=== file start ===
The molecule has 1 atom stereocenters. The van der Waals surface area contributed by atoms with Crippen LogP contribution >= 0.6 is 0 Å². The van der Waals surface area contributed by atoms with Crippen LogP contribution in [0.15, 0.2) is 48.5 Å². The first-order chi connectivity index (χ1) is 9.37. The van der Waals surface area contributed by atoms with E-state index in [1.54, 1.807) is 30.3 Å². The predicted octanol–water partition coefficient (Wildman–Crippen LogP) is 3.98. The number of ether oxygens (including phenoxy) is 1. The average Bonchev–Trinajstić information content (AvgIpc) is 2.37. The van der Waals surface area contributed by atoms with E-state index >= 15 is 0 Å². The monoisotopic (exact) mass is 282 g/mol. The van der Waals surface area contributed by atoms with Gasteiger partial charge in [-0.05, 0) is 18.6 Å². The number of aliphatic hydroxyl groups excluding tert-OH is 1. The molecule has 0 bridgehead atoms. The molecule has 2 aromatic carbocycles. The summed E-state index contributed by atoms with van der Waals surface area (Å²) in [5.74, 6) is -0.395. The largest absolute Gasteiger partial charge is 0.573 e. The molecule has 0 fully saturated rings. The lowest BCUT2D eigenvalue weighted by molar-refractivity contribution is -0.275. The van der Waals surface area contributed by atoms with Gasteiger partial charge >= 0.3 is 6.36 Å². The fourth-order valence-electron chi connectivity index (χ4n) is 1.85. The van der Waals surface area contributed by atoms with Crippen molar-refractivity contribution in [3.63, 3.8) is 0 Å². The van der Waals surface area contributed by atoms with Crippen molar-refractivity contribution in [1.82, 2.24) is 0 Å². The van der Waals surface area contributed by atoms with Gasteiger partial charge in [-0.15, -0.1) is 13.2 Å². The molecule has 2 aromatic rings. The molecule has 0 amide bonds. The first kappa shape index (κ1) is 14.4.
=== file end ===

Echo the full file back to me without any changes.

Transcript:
The molecule has 1 atom stereocenters. The van der Waals surface area contributed by atoms with Crippen LogP contribution >= 0.6 is 0 Å². The van der Waals surface area contributed by atoms with Crippen LogP contribution in [0.15, 0.2) is 48.5 Å². The first-order chi connectivity index (χ1) is 9.37. The van der Waals surface area contributed by atoms with E-state index in [1.54, 1.807) is 30.3 Å². The predicted octanol–water partition coefficient (Wildman–Crippen LogP) is 3.98. The number of ether oxygens (including phenoxy) is 1. The average Bonchev–Trinajstić information content (AvgIpc) is 2.37. The van der Waals surface area contributed by atoms with E-state index >= 15 is 0 Å². The monoisotopic (exact) mass is 282 g/mol. The van der Waals surface area contributed by atoms with Gasteiger partial charge in [-0.05, 0) is 18.6 Å². The number of aliphatic hydroxyl groups excluding tert-OH is 1. The molecule has 0 bridgehead atoms. The molecule has 2 aromatic carbocycles. The summed E-state index contributed by atoms with van der Waals surface area (Å²) in [5.74, 6) is -0.395. The largest absolute Gasteiger partial charge is 0.573 e. The molecule has 0 fully saturated rings. The lowest BCUT2D eigenvalue weighted by molar-refractivity contribution is -0.275. The van der Waals surface area contributed by atoms with Gasteiger partial charge >= 0.3 is 6.36 Å². The fourth-order valence-electron chi connectivity index (χ4n) is 1.85. The van der Waals surface area contributed by atoms with Crippen molar-refractivity contribution in [3.63, 3.8) is 0 Å². The van der Waals surface area contributed by atoms with Crippen molar-refractivity contribution in [1.82, 2.24) is 0 Å². The van der Waals surface area contributed by atoms with Gasteiger partial charge in [-0.15, -0.1) is 13.2 Å². The molecule has 2 aromatic rings. The molecule has 0 amide bonds. The first kappa shape index (κ1) is 14.4.